This storyline is partly right but also partly wrong. It forgets how presidents tend to view foreign policy, especially in their second terms as they start to look to the history books. It also forgets just how much the Afghanistan campaign is now Obama’s. Robert Gates, Adm. Mike Mullen, David Petraeus, Stanley McChrystal, Gen. John Allen, Hillary Clinton, Ryan Crocker, Richard Holbrooke — all these figures have come and gone, with Leon Panetta likely to do so soon too. Yes, Osama bin Laden is now dead, and the remaining global terrorist threat has migrated somewhat back toward the Middle East and North Africa as well. But Afghanistan remains Al Qaeda’s original preferred sanctuary, and South Asia more generally remains one of the most terrorist-prone and nuclear-armed parts of the planet. The president has been intent on avoiding a quagmire in Afghanistan. But those who would go to the other extreme and argue that it no longer really matters almost surely do not have the president’s ear.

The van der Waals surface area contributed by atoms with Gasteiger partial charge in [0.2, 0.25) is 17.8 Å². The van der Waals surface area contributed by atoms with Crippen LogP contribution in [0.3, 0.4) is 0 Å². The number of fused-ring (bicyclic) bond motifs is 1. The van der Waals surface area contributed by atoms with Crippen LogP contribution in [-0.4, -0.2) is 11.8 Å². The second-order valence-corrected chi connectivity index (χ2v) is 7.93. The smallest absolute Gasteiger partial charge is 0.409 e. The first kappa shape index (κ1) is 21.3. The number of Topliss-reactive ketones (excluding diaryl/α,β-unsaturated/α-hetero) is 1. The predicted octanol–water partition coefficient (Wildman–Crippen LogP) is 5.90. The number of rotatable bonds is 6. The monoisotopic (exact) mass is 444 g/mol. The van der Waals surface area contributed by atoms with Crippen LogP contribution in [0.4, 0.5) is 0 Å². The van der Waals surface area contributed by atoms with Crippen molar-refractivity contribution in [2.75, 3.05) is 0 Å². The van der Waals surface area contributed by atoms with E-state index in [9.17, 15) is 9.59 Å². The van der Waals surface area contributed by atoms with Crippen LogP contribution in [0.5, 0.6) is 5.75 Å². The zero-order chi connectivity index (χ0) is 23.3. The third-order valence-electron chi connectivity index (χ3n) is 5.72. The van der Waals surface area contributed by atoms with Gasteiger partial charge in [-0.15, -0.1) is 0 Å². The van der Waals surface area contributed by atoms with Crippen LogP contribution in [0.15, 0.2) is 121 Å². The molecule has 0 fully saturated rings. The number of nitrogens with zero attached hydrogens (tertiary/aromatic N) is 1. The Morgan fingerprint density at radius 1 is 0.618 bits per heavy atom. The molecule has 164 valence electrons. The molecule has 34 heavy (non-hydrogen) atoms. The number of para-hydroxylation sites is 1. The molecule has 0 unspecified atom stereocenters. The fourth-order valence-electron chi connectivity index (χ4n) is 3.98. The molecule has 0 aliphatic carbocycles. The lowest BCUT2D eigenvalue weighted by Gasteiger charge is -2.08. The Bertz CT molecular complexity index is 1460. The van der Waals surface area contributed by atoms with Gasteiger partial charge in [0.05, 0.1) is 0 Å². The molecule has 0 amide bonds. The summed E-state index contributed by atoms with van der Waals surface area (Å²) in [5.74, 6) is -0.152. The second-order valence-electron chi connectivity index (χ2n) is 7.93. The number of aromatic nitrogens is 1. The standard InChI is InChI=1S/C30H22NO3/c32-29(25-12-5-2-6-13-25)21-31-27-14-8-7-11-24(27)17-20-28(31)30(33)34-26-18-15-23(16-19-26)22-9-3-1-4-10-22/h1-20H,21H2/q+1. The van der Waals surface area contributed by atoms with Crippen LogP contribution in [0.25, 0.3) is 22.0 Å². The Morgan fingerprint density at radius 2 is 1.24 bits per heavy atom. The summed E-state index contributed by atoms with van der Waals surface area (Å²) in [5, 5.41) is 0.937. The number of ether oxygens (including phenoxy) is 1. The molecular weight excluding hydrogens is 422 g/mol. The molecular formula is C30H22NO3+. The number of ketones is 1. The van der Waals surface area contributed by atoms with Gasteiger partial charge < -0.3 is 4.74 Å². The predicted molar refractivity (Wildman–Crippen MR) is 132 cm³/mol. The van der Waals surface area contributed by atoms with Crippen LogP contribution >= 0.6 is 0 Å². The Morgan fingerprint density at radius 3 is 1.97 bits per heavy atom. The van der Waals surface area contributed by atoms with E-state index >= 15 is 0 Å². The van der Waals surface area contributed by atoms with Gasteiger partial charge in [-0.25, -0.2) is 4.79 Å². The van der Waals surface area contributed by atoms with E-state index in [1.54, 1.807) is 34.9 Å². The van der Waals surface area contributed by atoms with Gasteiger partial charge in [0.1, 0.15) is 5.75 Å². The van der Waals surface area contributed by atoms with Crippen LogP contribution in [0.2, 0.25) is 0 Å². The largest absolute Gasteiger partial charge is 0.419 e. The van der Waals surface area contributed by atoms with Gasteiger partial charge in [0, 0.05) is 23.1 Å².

Beginning with the State of the Union address, and then continuing through a major policy review with his new secretaries of state and defense and new field commander, as well as the U.S. ambassador to Afghanistan and international partners, Obama needs to lay out a clear strategy for Afghanistan for the months and years ahead. (Politico op-ed, Posted 12 Feb 13)